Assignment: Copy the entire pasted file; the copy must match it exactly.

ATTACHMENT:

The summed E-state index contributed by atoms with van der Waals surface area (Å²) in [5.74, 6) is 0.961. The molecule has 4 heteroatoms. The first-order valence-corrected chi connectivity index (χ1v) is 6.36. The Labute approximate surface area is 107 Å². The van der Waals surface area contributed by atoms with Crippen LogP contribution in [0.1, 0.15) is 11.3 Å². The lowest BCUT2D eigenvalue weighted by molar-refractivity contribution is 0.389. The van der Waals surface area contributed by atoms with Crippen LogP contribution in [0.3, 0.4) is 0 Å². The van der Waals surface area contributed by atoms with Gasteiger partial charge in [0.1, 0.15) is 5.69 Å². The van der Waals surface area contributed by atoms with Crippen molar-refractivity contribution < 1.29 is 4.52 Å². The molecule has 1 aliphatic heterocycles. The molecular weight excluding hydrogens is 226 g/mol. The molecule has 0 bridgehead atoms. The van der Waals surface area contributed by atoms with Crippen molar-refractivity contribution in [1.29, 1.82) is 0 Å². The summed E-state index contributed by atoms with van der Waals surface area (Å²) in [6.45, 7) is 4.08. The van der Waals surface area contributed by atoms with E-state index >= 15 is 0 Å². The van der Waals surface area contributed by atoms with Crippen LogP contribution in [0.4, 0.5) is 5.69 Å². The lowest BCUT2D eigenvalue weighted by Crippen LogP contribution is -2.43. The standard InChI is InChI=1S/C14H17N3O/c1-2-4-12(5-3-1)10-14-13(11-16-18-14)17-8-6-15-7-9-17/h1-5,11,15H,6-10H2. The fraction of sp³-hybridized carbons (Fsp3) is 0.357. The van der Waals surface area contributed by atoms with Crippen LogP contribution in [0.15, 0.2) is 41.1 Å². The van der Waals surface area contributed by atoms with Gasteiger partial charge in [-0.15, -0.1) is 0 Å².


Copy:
The summed E-state index contributed by atoms with van der Waals surface area (Å²) in [5.74, 6) is 0.961. The molecule has 4 heteroatoms. The first-order valence-corrected chi connectivity index (χ1v) is 6.36. The Labute approximate surface area is 107 Å². The van der Waals surface area contributed by atoms with Crippen LogP contribution in [0.1, 0.15) is 11.3 Å². The lowest BCUT2D eigenvalue weighted by molar-refractivity contribution is 0.389. The van der Waals surface area contributed by atoms with Crippen LogP contribution in [0.3, 0.4) is 0 Å². The van der Waals surface area contributed by atoms with Gasteiger partial charge in [0.1, 0.15) is 5.69 Å². The van der Waals surface area contributed by atoms with Crippen molar-refractivity contribution < 1.29 is 4.52 Å². The molecule has 1 aliphatic heterocycles. The molecular weight excluding hydrogens is 226 g/mol. The molecule has 0 bridgehead atoms. The van der Waals surface area contributed by atoms with Crippen molar-refractivity contribution in [1.29, 1.82) is 0 Å². The summed E-state index contributed by atoms with van der Waals surface area (Å²) in [6.45, 7) is 4.08. The van der Waals surface area contributed by atoms with E-state index >= 15 is 0 Å². The van der Waals surface area contributed by atoms with Crippen LogP contribution in [0.4, 0.5) is 5.69 Å². The lowest BCUT2D eigenvalue weighted by Crippen LogP contribution is -2.43. The standard InChI is InChI=1S/C14H17N3O/c1-2-4-12(5-3-1)10-14-13(11-16-18-14)17-8-6-15-7-9-17/h1-5,11,15H,6-10H2. The fraction of sp³-hybridized carbons (Fsp3) is 0.357. The van der Waals surface area contributed by atoms with Crippen LogP contribution in [0.15, 0.2) is 41.1 Å². The van der Waals surface area contributed by atoms with Gasteiger partial charge in [-0.15, -0.1) is 0 Å².